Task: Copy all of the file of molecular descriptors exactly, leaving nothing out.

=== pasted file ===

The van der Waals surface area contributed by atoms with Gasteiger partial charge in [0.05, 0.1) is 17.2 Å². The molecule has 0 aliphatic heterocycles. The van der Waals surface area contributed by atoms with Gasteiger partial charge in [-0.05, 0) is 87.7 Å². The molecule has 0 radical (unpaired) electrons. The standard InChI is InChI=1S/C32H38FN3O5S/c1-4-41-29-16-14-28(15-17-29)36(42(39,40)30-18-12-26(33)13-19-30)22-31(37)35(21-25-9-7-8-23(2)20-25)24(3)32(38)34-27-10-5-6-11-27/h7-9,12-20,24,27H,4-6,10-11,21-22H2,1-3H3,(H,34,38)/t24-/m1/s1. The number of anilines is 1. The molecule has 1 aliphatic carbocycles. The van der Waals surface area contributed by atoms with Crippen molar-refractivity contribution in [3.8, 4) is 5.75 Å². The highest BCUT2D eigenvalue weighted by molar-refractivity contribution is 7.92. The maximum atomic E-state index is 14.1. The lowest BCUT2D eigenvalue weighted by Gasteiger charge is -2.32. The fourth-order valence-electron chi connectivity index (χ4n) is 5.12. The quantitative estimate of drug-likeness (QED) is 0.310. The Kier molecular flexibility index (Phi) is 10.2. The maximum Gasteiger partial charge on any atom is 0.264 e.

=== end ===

The van der Waals surface area contributed by atoms with Gasteiger partial charge in [0.05, 0.1) is 17.2 Å². The molecule has 0 aliphatic heterocycles. The van der Waals surface area contributed by atoms with Gasteiger partial charge in [-0.05, 0) is 87.7 Å². The molecule has 0 radical (unpaired) electrons. The standard InChI is InChI=1S/C32H38FN3O5S/c1-4-41-29-16-14-28(15-17-29)36(42(39,40)30-18-12-26(33)13-19-30)22-31(37)35(21-25-9-7-8-23(2)20-25)24(3)32(38)34-27-10-5-6-11-27/h7-9,12-20,24,27H,4-6,10-11,21-22H2,1-3H3,(H,34,38)/t24-/m1/s1. The number of anilines is 1. The molecule has 1 aliphatic carbocycles. The van der Waals surface area contributed by atoms with Crippen molar-refractivity contribution in [3.8, 4) is 5.75 Å². The highest BCUT2D eigenvalue weighted by molar-refractivity contribution is 7.92. The maximum atomic E-state index is 14.1. The lowest BCUT2D eigenvalue weighted by Gasteiger charge is -2.32. The fourth-order valence-electron chi connectivity index (χ4n) is 5.12. The quantitative estimate of drug-likeness (QED) is 0.310. The Kier molecular flexibility index (Phi) is 10.2. The maximum Gasteiger partial charge on any atom is 0.264 e.